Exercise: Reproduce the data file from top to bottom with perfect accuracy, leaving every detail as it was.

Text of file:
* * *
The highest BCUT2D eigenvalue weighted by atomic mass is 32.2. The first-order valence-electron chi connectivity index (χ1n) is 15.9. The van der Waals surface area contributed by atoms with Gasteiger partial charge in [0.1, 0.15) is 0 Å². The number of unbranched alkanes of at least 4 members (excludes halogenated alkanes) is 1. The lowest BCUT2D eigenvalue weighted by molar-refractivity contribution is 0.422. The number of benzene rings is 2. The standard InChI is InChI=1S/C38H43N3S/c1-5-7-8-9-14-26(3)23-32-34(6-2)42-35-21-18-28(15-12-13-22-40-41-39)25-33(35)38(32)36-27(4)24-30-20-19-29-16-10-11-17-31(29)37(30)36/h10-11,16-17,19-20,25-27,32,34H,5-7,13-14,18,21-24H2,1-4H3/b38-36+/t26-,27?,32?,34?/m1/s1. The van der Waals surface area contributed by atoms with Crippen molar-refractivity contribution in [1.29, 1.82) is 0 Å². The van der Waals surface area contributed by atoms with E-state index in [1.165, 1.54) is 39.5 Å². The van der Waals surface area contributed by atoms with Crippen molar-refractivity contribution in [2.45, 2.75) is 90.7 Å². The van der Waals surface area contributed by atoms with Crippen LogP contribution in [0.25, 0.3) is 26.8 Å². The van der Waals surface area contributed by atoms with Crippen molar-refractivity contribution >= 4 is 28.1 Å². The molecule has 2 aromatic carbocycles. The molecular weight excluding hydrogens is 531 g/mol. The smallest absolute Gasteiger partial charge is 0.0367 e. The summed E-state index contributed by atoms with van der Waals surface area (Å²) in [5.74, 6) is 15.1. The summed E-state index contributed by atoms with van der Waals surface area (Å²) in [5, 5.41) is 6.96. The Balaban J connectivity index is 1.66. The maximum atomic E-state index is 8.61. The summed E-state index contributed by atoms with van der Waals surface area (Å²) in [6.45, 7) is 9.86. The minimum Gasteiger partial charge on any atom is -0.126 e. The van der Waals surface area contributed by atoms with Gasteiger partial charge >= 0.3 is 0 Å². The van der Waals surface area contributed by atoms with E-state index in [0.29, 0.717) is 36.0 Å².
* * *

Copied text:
The highest BCUT2D eigenvalue weighted by atomic mass is 32.2. The first-order valence-electron chi connectivity index (χ1n) is 15.9. The van der Waals surface area contributed by atoms with Gasteiger partial charge in [0.1, 0.15) is 0 Å². The number of unbranched alkanes of at least 4 members (excludes halogenated alkanes) is 1. The lowest BCUT2D eigenvalue weighted by molar-refractivity contribution is 0.422. The number of benzene rings is 2. The standard InChI is InChI=1S/C38H43N3S/c1-5-7-8-9-14-26(3)23-32-34(6-2)42-35-21-18-28(15-12-13-22-40-41-39)25-33(35)38(32)36-27(4)24-30-20-19-29-16-10-11-17-31(29)37(30)36/h10-11,16-17,19-20,25-27,32,34H,5-7,13-14,18,21-24H2,1-4H3/b38-36+/t26-,27?,32?,34?/m1/s1. The van der Waals surface area contributed by atoms with Crippen molar-refractivity contribution in [1.29, 1.82) is 0 Å². The van der Waals surface area contributed by atoms with E-state index in [1.165, 1.54) is 39.5 Å². The van der Waals surface area contributed by atoms with Crippen molar-refractivity contribution in [2.45, 2.75) is 90.7 Å². The van der Waals surface area contributed by atoms with Crippen LogP contribution in [0.25, 0.3) is 26.8 Å². The van der Waals surface area contributed by atoms with Crippen molar-refractivity contribution >= 4 is 28.1 Å². The molecule has 2 aromatic carbocycles. The molecular weight excluding hydrogens is 531 g/mol. The smallest absolute Gasteiger partial charge is 0.0367 e. The summed E-state index contributed by atoms with van der Waals surface area (Å²) in [5.74, 6) is 15.1. The summed E-state index contributed by atoms with van der Waals surface area (Å²) in [5, 5.41) is 6.96. The Balaban J connectivity index is 1.66. The maximum atomic E-state index is 8.61. The summed E-state index contributed by atoms with van der Waals surface area (Å²) in [6.45, 7) is 9.86. The minimum Gasteiger partial charge on any atom is -0.126 e. The van der Waals surface area contributed by atoms with Gasteiger partial charge >= 0.3 is 0 Å². The van der Waals surface area contributed by atoms with E-state index in [0.29, 0.717) is 36.0 Å².